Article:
Any Physical Changes Required Should Be Prospective Only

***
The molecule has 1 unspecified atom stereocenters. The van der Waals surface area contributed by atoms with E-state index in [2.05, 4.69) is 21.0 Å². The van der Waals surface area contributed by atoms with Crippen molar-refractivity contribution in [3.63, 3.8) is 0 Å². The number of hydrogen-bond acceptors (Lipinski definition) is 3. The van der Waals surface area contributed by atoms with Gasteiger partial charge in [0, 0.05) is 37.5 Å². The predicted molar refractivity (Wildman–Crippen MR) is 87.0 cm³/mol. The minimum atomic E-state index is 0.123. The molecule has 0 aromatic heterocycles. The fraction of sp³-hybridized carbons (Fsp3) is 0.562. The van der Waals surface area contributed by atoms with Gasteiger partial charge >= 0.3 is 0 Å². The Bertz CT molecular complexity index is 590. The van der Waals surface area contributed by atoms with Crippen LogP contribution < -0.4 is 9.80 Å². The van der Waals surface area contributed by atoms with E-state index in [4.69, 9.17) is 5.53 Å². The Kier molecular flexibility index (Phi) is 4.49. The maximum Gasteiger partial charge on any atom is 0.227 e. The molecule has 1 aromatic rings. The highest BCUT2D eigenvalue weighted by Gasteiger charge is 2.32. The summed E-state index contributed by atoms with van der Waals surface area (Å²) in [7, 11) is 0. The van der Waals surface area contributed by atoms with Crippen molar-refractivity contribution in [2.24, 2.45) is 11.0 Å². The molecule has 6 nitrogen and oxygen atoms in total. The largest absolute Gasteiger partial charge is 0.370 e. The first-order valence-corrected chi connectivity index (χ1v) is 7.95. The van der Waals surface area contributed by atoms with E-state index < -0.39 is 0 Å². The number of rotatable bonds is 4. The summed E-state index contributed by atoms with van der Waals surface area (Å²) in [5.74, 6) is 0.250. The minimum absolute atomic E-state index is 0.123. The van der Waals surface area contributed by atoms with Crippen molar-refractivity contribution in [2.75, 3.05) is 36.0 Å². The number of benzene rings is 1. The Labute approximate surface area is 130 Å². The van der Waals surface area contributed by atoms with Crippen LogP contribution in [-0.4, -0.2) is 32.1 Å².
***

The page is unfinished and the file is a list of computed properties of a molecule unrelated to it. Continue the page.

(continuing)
As proposed, section 1192.21(a) would define virtually every existing transit bus and van as inaccessible. The draft uses the sweeping phrase ‘new, used, or remanufactured’ to describe what buses and vans the new rule will apply to. To avoid this draconian result, we recommend substituting the phrase ‘manufactured after [date]’ to any physical changes deemed necessary after appropriate study and analysis. Additionally, the date selected must allow a reasonable transition period after the effective date of the regulation to allow the industry to accommodate the final changes. This accommodation includes design changes by bus manufacturers and their suppliers, changes to the manufacturing processes to incorporate those design changes, and modifications to the contractual relationships between bus manufacturers and their public transit agency clients, as well as legally required, costly, and time-consuming ‘Altoona’ testing of changed designs. Modification of these public contracts will involve significant time and resources since federal grant conditions and state and local contracting rules require precise, auditable accounting for these ‘change orders,’ price adjustment negotiations, and, in many cases, approval by boards of directors of the various transit agencies. Because the nature and extent of any physical changes ultimately proposed will drive the degree of engineering and other changes required, we recommend the Board defer selecting a ‘manufactured after’ date until it has sufficient information to set a reasoned, reasonable date. Additionally, this approach will allow continued trade in used vehicles that have not yet reached the end of their useful lives. Small providers often obtain used vehicles as a means of improving accessibility of their systems and the Board’s proposal would ironically curtail those improvements.